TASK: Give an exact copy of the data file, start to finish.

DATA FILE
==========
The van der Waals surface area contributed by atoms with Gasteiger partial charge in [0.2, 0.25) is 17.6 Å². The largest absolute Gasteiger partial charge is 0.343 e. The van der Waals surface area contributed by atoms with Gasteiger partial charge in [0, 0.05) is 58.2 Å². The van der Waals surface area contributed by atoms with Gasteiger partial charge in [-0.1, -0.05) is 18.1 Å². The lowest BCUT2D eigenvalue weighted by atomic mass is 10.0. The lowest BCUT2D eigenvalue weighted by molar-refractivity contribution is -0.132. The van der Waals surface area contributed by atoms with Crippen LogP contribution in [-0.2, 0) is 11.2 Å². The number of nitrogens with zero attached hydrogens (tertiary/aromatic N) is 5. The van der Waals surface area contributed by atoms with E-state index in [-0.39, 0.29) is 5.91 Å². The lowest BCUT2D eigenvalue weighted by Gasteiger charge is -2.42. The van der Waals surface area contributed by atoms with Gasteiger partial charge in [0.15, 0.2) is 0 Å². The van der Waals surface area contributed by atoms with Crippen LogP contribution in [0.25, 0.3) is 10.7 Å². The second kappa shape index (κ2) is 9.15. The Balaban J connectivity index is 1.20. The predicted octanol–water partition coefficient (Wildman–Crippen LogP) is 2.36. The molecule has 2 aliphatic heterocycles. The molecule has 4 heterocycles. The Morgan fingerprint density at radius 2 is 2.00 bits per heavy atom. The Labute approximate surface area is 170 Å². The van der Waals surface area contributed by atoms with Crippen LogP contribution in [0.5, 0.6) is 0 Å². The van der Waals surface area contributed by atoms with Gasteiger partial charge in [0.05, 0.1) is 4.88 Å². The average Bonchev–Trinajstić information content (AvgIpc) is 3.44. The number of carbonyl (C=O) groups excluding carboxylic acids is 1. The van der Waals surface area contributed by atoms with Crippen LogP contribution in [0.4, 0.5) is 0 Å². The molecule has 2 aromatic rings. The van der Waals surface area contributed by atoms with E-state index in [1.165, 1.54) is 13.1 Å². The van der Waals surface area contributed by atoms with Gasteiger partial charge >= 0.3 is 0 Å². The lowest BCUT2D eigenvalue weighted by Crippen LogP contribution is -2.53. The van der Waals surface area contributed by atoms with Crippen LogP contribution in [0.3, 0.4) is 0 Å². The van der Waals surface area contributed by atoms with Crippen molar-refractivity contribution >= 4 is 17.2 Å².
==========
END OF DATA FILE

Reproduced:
The van der Waals surface area contributed by atoms with Gasteiger partial charge in [0.2, 0.25) is 17.6 Å². The largest absolute Gasteiger partial charge is 0.343 e. The van der Waals surface area contributed by atoms with Gasteiger partial charge in [0, 0.05) is 58.2 Å². The van der Waals surface area contributed by atoms with Gasteiger partial charge in [-0.1, -0.05) is 18.1 Å². The lowest BCUT2D eigenvalue weighted by atomic mass is 10.0. The lowest BCUT2D eigenvalue weighted by molar-refractivity contribution is -0.132. The van der Waals surface area contributed by atoms with Crippen LogP contribution in [-0.2, 0) is 11.2 Å². The number of nitrogens with zero attached hydrogens (tertiary/aromatic N) is 5. The van der Waals surface area contributed by atoms with E-state index in [-0.39, 0.29) is 5.91 Å². The lowest BCUT2D eigenvalue weighted by Gasteiger charge is -2.42. The van der Waals surface area contributed by atoms with Gasteiger partial charge in [0.15, 0.2) is 0 Å². The van der Waals surface area contributed by atoms with Crippen LogP contribution in [0.25, 0.3) is 10.7 Å². The second kappa shape index (κ2) is 9.15. The Balaban J connectivity index is 1.20. The predicted octanol–water partition coefficient (Wildman–Crippen LogP) is 2.36. The molecule has 2 aliphatic heterocycles. The molecule has 4 heterocycles. The Morgan fingerprint density at radius 2 is 2.00 bits per heavy atom. The Labute approximate surface area is 170 Å². The van der Waals surface area contributed by atoms with Crippen LogP contribution in [0.5, 0.6) is 0 Å². The van der Waals surface area contributed by atoms with Gasteiger partial charge in [0.05, 0.1) is 4.88 Å². The average Bonchev–Trinajstić information content (AvgIpc) is 3.44. The number of carbonyl (C=O) groups excluding carboxylic acids is 1. The van der Waals surface area contributed by atoms with Crippen LogP contribution in [0.4, 0.5) is 0 Å². The molecule has 2 aromatic rings. The van der Waals surface area contributed by atoms with E-state index in [1.165, 1.54) is 13.1 Å². The van der Waals surface area contributed by atoms with Gasteiger partial charge >= 0.3 is 0 Å². The lowest BCUT2D eigenvalue weighted by Crippen LogP contribution is -2.53. The van der Waals surface area contributed by atoms with Crippen LogP contribution in [0.3, 0.4) is 0 Å². The van der Waals surface area contributed by atoms with Crippen molar-refractivity contribution >= 4 is 17.2 Å².